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Warriors punish Celtics for frigid start to Game 5, move to cusp of title

June 13, 2022 Updated Mon., June 13, 2022 at 10:10 p.m.

Golden State Warriors' Draymond Green (23) high-fives Golden State Warriors' Andrew Wiggins (22) after a play against the Boston Celtics in the second quarter of Game 5 of the NBA Finals at the Chase Center in San Francisco, Calif., on Monday, June 13, 2022.   (Jose Carlos Fajardo/Bay Area News Group)
Golden State Warriors' Draymond Green (23) high-fives Golden State Warriors' Andrew Wiggins (22) after a play against the Boston Celtics in the second quarter of Game 5 of the NBA Finals at the Chase Center in San Francisco, Calif., on Monday, June 13, 2022.  (Jose Carlos Fajardo/Bay Area News Group)
Ben Golliver Washington Post

SAN FRANCISCO — At times in these NBA Finals, the Golden State Warriors’ offense has felt like a one-man show, with Stephen Curry handling the vast majority of the scoring and playmaking duties. Never was that sensation more apparent than in Friday’s Game 4, when Curry delivered a 43-point masterpiece to lift Golden State to a road win over the Boston Celtics.

But the Warriors have always preached the importance of collective strength, and they seized control of the Finals for the first time Monday because Curry’s teammates combined to carry their franchise player through a rare quiet showing.

Golden State defeated Boston, 104-94, in Game 5 at Chase Center, taking advantage of the Celtics’ frigid first quarter and disjointed fourth quarter to grab a 3-2 series lead. With the victory, Golden State moved to the cusp of its fourth title in the past eight seasons. Game 6 is Thursday night in Boston.

For Curry, it was a stunning, history-making performance: For the first time in his 133-game postseason career, he failed to make a three-pointer. Indeed, the two-time MVP finished with just 16 points on 7-for-22 shooting, and he missed all nine of his three-point attempts.

“Steph was probably due for a game like this,” Warriors Coach Steve Kerr said. “He’s been shooting the ball so well. But we’ve got a lot of talent and depth to make up for that. The key to the game was our defense. To hold that [Celtics] team to 94 points, that’s what it takes to win.”

Golden State triumphed anyway thanks to strong performances from forward Andrew Wiggins, who tallied 26 points and 13 rebounds, and its bench, which outscored Boston 31-10. Klay Thompson added 21 points, hitting five three-pointers to help boost the Warriors past the Celtics, who failed to conjure offensive rhythm for long stretches.

After sputtering down the stretch of its Game 4 loss Friday, Boston’s offense was even worse to open Game 5.

Jayson Tatum set an ominous tone by tossing the ball out of bounds on the Celtics’ first possession, setting up a dreadful quarter filled with careless turnovers and tentative shot attempts. Boston fell behind 24-8 and shot 8 for 23 from the field in the quarter as its perimeter attack ran cold. All told, the Celtics missed their first 12 three-point attempts in their flattest stretch of offense in these Finals.

“Our force, our pressure, our help was there all the time,” Kerr said. “We just didn’t allow a lot of openings. Our rotations were good, and we flew out to shooters. It was a great effort, but we’ve got to rev it back up and do it again.”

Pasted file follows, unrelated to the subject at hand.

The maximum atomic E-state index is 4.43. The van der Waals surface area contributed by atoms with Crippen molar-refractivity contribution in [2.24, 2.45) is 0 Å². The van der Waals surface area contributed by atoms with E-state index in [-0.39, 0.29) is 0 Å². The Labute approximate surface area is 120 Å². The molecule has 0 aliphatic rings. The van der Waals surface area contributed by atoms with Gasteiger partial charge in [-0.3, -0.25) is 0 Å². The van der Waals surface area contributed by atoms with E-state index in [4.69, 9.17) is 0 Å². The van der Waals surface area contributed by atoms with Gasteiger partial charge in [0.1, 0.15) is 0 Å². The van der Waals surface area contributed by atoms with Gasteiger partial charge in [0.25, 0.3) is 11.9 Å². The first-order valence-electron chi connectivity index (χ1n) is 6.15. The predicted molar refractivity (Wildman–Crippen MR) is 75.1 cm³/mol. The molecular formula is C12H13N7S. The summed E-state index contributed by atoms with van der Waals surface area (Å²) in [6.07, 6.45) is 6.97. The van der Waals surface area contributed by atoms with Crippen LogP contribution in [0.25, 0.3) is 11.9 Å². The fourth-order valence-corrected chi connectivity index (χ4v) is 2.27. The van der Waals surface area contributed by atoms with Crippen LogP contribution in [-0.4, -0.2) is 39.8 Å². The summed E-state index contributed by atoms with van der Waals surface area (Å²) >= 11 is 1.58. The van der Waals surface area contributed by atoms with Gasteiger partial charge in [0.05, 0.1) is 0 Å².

Boston did its best to make up for its slow start by briefly grasping control in the third quarter. The Celtics made five straight three-pointers to open the second half, riding a 19-4 start to the third quarter to take its first lead midway through the period. Tatum, who finished with a game-high 27 points to go with 10 rebounds and four assists, hit back-to-back three-pointers to key Boston’s best stretch of the night.

It wasn’t enough. Golden State reclaimed the lead by the end of the third period and pushed ahead to start the fourth. At several moments in the fourth, the Celtics appeared to crack under the pressure. With a little over nine minutes remaining, Marcus Smart was whistled for a technical foul and an offensive foul in quick succession. Later, Draymond Green and Tatum engaged in a jostling match in front of the Celtics bench. Remarkably, the Celtics had the same number of turnovers (four) as field goals in the final period.

By night’s end, there was little for the Celtics to talk about, other than their chronic turnover problems. Boston committed 18 turnovers and fell to 0-7 in this postseason when it turn the ball over at least 16 times. Jaylen Brown accounted for five of the giveaways during an uneven night in which he scored 18 points on 5-for-18 shooting.

While Curry brought home Game 4 with a splendid shooting display in the clutch, the Warriors turned to Wiggins finish off the Celtics this time. In the decisive sequence, Wiggins scored 10 fourth-quarter points and threw down a thunderous dunk that proved to be the dagger.

“That trust [in Wiggins] has been building for two-and-a-half years since he got here,” the Warriors’ Draymond Green said. “He competes. He defends. He’s taken on every challenge. It’s huge. We need him to do that for one more win.”

Boston now finds itself facing elimination in its third straight series after digging out of a 3-2 hole against the Milwaukee Bucks in the second round and winning a Game 7 over the Miami Heat in the Eastern Conference finals. Yet the Celtics also found themselves in unchartered water as they fell to 7-1 in these playoffs after a loss. Bouncing back after tough defeats had become their trademark, and now the Celtics must contend with the possibility that this series — and their first championship since 2008 — has slipped from their grasp.

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